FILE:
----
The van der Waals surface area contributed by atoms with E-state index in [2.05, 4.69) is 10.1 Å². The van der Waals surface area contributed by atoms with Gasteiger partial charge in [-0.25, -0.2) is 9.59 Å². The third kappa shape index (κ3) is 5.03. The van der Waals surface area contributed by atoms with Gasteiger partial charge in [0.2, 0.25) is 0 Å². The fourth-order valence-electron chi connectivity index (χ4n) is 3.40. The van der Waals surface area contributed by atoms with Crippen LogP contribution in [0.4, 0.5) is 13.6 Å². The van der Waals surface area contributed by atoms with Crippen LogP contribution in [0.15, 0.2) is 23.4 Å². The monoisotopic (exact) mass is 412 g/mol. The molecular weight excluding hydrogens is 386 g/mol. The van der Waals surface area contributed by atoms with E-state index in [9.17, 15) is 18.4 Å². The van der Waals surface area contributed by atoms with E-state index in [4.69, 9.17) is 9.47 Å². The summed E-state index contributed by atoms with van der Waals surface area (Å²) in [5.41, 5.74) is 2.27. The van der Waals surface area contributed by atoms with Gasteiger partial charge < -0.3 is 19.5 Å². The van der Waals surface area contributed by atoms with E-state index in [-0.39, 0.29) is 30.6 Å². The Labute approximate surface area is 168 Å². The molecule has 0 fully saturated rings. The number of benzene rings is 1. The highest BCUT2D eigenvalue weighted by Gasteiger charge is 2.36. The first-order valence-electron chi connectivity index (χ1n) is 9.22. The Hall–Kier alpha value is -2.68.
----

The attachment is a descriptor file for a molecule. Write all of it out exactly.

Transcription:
The van der Waals surface area contributed by atoms with E-state index in [2.05, 4.69) is 10.1 Å². The van der Waals surface area contributed by atoms with Gasteiger partial charge in [-0.25, -0.2) is 9.59 Å². The third kappa shape index (κ3) is 5.03. The van der Waals surface area contributed by atoms with Gasteiger partial charge in [0.2, 0.25) is 0 Å². The fourth-order valence-electron chi connectivity index (χ4n) is 3.40. The van der Waals surface area contributed by atoms with Crippen LogP contribution in [0.4, 0.5) is 13.6 Å². The van der Waals surface area contributed by atoms with Crippen LogP contribution in [0.15, 0.2) is 23.4 Å². The monoisotopic (exact) mass is 412 g/mol. The molecular weight excluding hydrogens is 386 g/mol. The van der Waals surface area contributed by atoms with E-state index in [9.17, 15) is 18.4 Å². The van der Waals surface area contributed by atoms with E-state index in [4.69, 9.17) is 9.47 Å². The summed E-state index contributed by atoms with van der Waals surface area (Å²) in [5.41, 5.74) is 2.27. The van der Waals surface area contributed by atoms with Gasteiger partial charge < -0.3 is 19.5 Å². The van der Waals surface area contributed by atoms with E-state index in [-0.39, 0.29) is 30.6 Å². The Labute approximate surface area is 168 Å². The molecule has 0 fully saturated rings. The number of benzene rings is 1. The highest BCUT2D eigenvalue weighted by Gasteiger charge is 2.36. The first-order valence-electron chi connectivity index (χ1n) is 9.22. The Hall–Kier alpha value is -2.68.